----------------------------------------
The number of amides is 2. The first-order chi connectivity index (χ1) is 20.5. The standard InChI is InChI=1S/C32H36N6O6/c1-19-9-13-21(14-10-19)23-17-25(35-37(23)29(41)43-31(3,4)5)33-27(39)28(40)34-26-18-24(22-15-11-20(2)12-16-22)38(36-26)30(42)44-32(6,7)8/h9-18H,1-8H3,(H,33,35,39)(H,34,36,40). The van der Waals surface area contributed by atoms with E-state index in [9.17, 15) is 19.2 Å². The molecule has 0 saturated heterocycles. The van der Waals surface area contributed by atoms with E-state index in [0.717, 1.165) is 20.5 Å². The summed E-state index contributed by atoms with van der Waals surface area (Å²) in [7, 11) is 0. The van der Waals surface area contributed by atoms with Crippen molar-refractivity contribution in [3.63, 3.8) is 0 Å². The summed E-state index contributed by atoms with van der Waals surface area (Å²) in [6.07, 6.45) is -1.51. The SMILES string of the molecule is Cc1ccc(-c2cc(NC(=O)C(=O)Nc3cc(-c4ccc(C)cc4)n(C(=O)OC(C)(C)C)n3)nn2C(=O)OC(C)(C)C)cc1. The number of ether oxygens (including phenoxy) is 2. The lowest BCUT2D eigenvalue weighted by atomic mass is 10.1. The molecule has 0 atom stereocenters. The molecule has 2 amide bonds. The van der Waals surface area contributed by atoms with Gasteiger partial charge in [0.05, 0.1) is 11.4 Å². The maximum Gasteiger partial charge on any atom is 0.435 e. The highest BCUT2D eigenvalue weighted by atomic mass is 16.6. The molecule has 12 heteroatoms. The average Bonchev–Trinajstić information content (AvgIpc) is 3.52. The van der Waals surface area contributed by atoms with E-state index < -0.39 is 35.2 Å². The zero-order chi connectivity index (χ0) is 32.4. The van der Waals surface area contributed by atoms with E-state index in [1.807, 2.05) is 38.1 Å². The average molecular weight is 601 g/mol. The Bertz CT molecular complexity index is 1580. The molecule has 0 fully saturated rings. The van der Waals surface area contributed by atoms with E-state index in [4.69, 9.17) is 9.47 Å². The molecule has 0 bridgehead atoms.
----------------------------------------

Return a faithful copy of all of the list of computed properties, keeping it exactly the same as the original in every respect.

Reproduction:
The number of amides is 2. The first-order chi connectivity index (χ1) is 20.5. The standard InChI is InChI=1S/C32H36N6O6/c1-19-9-13-21(14-10-19)23-17-25(35-37(23)29(41)43-31(3,4)5)33-27(39)28(40)34-26-18-24(22-15-11-20(2)12-16-22)38(36-26)30(42)44-32(6,7)8/h9-18H,1-8H3,(H,33,35,39)(H,34,36,40). The van der Waals surface area contributed by atoms with E-state index in [9.17, 15) is 19.2 Å². The molecule has 0 saturated heterocycles. The van der Waals surface area contributed by atoms with E-state index in [0.717, 1.165) is 20.5 Å². The summed E-state index contributed by atoms with van der Waals surface area (Å²) in [7, 11) is 0. The van der Waals surface area contributed by atoms with Crippen molar-refractivity contribution in [3.63, 3.8) is 0 Å². The summed E-state index contributed by atoms with van der Waals surface area (Å²) in [6.07, 6.45) is -1.51. The SMILES string of the molecule is Cc1ccc(-c2cc(NC(=O)C(=O)Nc3cc(-c4ccc(C)cc4)n(C(=O)OC(C)(C)C)n3)nn2C(=O)OC(C)(C)C)cc1. The number of ether oxygens (including phenoxy) is 2. The lowest BCUT2D eigenvalue weighted by atomic mass is 10.1. The molecule has 0 atom stereocenters. The molecule has 2 amide bonds. The van der Waals surface area contributed by atoms with Gasteiger partial charge in [0.05, 0.1) is 11.4 Å². The maximum Gasteiger partial charge on any atom is 0.435 e. The highest BCUT2D eigenvalue weighted by atomic mass is 16.6. The molecule has 12 heteroatoms. The average Bonchev–Trinajstić information content (AvgIpc) is 3.52. The van der Waals surface area contributed by atoms with E-state index < -0.39 is 35.2 Å². The zero-order chi connectivity index (χ0) is 32.4. The van der Waals surface area contributed by atoms with E-state index in [1.807, 2.05) is 38.1 Å². The average molecular weight is 601 g/mol. The Bertz CT molecular complexity index is 1580. The molecule has 0 fully saturated rings. The van der Waals surface area contributed by atoms with E-state index in [4.69, 9.17) is 9.47 Å². The molecule has 0 bridgehead atoms.